How to Stay Safe During a Socially Distant Summer

Amy Barczy

| 3 min read

Amy Barczy is a former brand journalist who authored content...

Family getting splashed at a water park
Summer is upon us – but in the middle of a global pandemic, it’s going to come with a new set of new approaches to consider to stay safe while having fun in the sun. Many states, including Michigan, have loosened restrictions to allow typical summer activities like pools and drive-in movie theaters to re-open. Staying six feet away from others outside your household and wearing a face covering in crowded public situations are the two golden standards this summer. There are some measures to take to respect the health of those around you, and the health of you and your family.

At the pool

There is no evidence that COVID-19 can spread to people through the water used in pools, hot tubs, or water playgrounds, according to the CDC. Proper operation and disinfection of pools, hot tubs, and water playgrounds should kill the virus that causes COVID-19, according to the CDC. The CDC advises parents and guardians consider whether children can stay at least six feet away from others outside their household when venturing out to the pool. Additionally, sharing equipment, toys or supplies like sunscreen with others from outside your household is a no-go. When not in the water, the CDC advises swimmers to wear a face covering – especially if social distancing is difficult. At common areas like restrooms or concession stands, put on a face covering just as you would in other public places like the grocery store.

At the beach

Spending time at the beach can be done safely if it’s possible to socially distance. The more people parking their gear for the day at a beach, the riskier it is to stay. Find a more isolated area, go in the morning, walk the beach or limit your time. And if the beach is getting crowded and social distancing is not easy anymore, put on a face covering to protect others. At common areas like restrooms or concession stands, put on a face covering just as you would in other public places like the grocery store.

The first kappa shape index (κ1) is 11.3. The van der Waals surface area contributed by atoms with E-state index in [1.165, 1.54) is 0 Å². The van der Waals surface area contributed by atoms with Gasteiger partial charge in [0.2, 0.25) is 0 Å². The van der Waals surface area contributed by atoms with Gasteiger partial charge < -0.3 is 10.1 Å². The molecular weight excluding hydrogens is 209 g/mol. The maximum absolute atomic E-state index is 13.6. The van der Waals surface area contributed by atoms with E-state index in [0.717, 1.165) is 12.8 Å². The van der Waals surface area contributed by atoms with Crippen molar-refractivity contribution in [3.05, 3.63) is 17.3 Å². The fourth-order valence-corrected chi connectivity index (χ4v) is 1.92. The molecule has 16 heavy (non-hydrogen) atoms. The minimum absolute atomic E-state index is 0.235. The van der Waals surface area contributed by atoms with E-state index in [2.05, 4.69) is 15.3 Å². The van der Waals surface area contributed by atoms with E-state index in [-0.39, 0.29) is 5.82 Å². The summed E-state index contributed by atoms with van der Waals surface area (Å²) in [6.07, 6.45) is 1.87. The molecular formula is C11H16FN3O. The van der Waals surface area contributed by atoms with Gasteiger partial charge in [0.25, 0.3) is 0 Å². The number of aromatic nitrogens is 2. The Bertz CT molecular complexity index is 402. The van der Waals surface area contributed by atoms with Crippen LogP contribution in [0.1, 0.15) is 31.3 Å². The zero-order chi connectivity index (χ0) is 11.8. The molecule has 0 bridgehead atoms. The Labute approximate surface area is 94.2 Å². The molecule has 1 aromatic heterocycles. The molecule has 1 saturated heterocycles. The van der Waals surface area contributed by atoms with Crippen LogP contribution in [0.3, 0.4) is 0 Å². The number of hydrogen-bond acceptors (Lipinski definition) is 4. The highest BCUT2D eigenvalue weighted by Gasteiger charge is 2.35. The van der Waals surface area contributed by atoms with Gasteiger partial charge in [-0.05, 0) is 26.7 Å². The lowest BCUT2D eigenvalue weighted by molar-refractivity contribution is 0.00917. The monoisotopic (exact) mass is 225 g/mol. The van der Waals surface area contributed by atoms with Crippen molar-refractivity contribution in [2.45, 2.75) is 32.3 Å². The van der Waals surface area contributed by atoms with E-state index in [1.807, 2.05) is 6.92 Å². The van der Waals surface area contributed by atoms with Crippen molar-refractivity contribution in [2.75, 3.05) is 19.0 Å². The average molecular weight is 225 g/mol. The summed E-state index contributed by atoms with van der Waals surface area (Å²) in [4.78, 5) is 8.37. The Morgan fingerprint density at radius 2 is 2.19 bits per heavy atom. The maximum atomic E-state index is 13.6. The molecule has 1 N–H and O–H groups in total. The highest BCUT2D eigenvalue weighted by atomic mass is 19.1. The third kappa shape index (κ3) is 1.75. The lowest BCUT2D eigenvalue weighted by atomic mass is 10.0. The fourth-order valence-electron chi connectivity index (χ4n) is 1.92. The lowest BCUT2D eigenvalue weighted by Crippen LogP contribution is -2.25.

At the playground

When taking children to the playground, understand that children do not socially distance from one another. Do your best to keep six feet away from people from other households, and wear face coverings. The CDC recommends cloth face coverings for everyone age two years and up. Babies and children under the age of two years should not have their faces covered. Wash your hands or use hand sanitizer with at least 60% alcohol before and after visiting the playground. If a playground is too crowded, it may be time to leave. The CDC advises that spraying disinfectant on outdoor playgrounds hasn’t been proven to reduce the risk of spreading the COVID-19 virus.

At a picnic or in the park

In a park, be sure to socially distance yourself from other groups of people. The more people gathering – even outside – raises the risk for coronavirus to spread. If a public space outside is getting crowded and social distancing isn’t possible, put on a face covering. If hosting a picnic outside, stay away from family-style grazing where people return to a dish over and over – take your food and then stay away from the food table.

Consider staying close to home

Traveling this summer will look different, even if you’re driving across the state. Check the local restrictions along your travel route, and at your destination.

Stay home if you’re sick

As always, if you have symptoms of COVID-19 or are being tested for COVID-19 or have been exposed to someone with COVID-19, stay home. More from
Photo credit: kali9
MI Blues Perspectives is sponsored by Blue Cross Blue Shield of Michigan, a nonprofit, independent licensee of the Blue Cross Blue Shield Association